We have about 7.5TB Dell/EMC FC4700 directly attached to a single W2K server with dual HBAs with about 3-4TB getting...
By submitting your personal information, you agree that TechTarget and its partners may contact you regarding relevant content, products and special offers.
added per year. We are thinking about getting a switch (or two for redundancy) to put the LTO tape library that is currently directly attached to the same server on the SAN to make backup throughput rate tolerable. Here are several questions:1. Is it a bad idea to have one server own all of the LUNs on the FC4700 -- for a variety of reasons -- single point of failure too much disk space to manage for one server, etc.? 2. Does implementing switches sound justified just to relieve the unacceptably slow backups? Right now the throughput rate is about 3-4MB/s with hardware compression -- LTO drives are rated 15MB/s WITHOUT compression. 3. If switches are implemented and more servers are added, can the same LUN be available to more than one server without using special software to create snapshots and clones? For example, if there is a file server assigned to LUN1 and a SQL server assigned to LUN2, can the SQL server access the files in LUN1? Can two nodes in an active cluster access the same LUN? What part of SAN provides that capability -- zoning of the switches?
Click here for Part 1. "...if there is a file server assigned to LUN1 and an SQL server assigned to LUN2, can the SQL server access the files in LUN1?" Yup, but over IP not through the SAN unless you use something like SANergy from IBM. A SAN file system, in IBM's SANergy implementation anyway, will allow CIFS or NFS metadata access to SAN based files through a metadata server. Basically, requests for access for data go over an IP connection, while access to the data itself is re-directed through the SAN connection at SAN speeds. Since each server in the SAN has both a SAN connection and an IP connection to the metadata server nd SAN client can use CIFS or NFS metadata calls to request access and share files based in the SAN. "Can two nodes in an active cluster access the same LUN? What part of SAN provides that capability - zoning of the switches?" Yes but not at the same time (at least in a W2K cluster except for the quorum disk resource) LUN security in the storage array allows access to the same LUN in the SAN at a hardware level. This is done by assigning LUN access to the World Wide Names for the Host Bus Adapters in each server. Say for example you have two servers with two HBAs in each server. Using LUN security you would assign access to all four WWNs (two for each server) to the LUN in question. On NT (W2K) you need to be REAL careful when doing this since each server will want to write its own signature on the same LUN. In an NT (W2K) cluster you create a disk resource on the first node that is installed in the cluster. When another node is added to the cluster, it queries the shared Quorum disk, where the registry for the cluster is located. As long as your LUN security is set up right in the SAN, the disk resource ownership will be able to fail over between all cluster nodes, with one node being the "primary" owner for that resource and the others being failover nodes for that resource. The MSCS cluster software provides the lock management needed for the shared LUNs in the SAN.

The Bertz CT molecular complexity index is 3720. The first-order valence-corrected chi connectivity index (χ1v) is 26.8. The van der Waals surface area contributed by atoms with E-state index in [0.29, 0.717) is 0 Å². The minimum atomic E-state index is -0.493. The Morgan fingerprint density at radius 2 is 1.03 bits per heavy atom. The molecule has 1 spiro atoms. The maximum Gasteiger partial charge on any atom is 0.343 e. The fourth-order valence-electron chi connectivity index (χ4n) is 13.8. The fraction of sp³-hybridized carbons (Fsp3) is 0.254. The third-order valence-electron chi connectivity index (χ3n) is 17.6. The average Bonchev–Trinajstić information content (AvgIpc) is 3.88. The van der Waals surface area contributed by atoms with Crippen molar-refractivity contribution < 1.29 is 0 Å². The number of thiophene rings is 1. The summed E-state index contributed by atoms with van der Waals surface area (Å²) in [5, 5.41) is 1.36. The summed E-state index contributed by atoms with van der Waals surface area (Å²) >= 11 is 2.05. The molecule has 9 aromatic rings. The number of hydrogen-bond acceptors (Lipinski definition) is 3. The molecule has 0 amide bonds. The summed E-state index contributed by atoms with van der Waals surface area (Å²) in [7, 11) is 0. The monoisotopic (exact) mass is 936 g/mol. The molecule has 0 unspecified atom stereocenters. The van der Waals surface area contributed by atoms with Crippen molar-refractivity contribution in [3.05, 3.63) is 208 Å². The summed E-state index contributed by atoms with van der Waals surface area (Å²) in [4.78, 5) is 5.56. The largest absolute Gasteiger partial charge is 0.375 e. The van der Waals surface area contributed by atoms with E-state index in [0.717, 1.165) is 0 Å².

Editor's note: Do you agree with this expert's response? If you have more to share, post it in one of our .bphAaR2qhqA^0@/searchstorage>discussion forums.
Dig Deeper on Data storage strategy
Related Q&A from Christopher Poelker
SAN expert Chris Poelker discusses how to change the size of a LUN in a Microsoft cluster server environment.continue reading
SAN expert Chris Poelker compares connecting a SAN with wavelength cabling and dark fiber and discusses the pros and cons of each.continue reading
Storage expert Chris Poelker discusses SATA/SCSI compatibility issues in this expert advice article.continue reading
Have a question for an expert?
Please add a title for your question
Get answers from a TechTarget expert on whatever's puzzling you.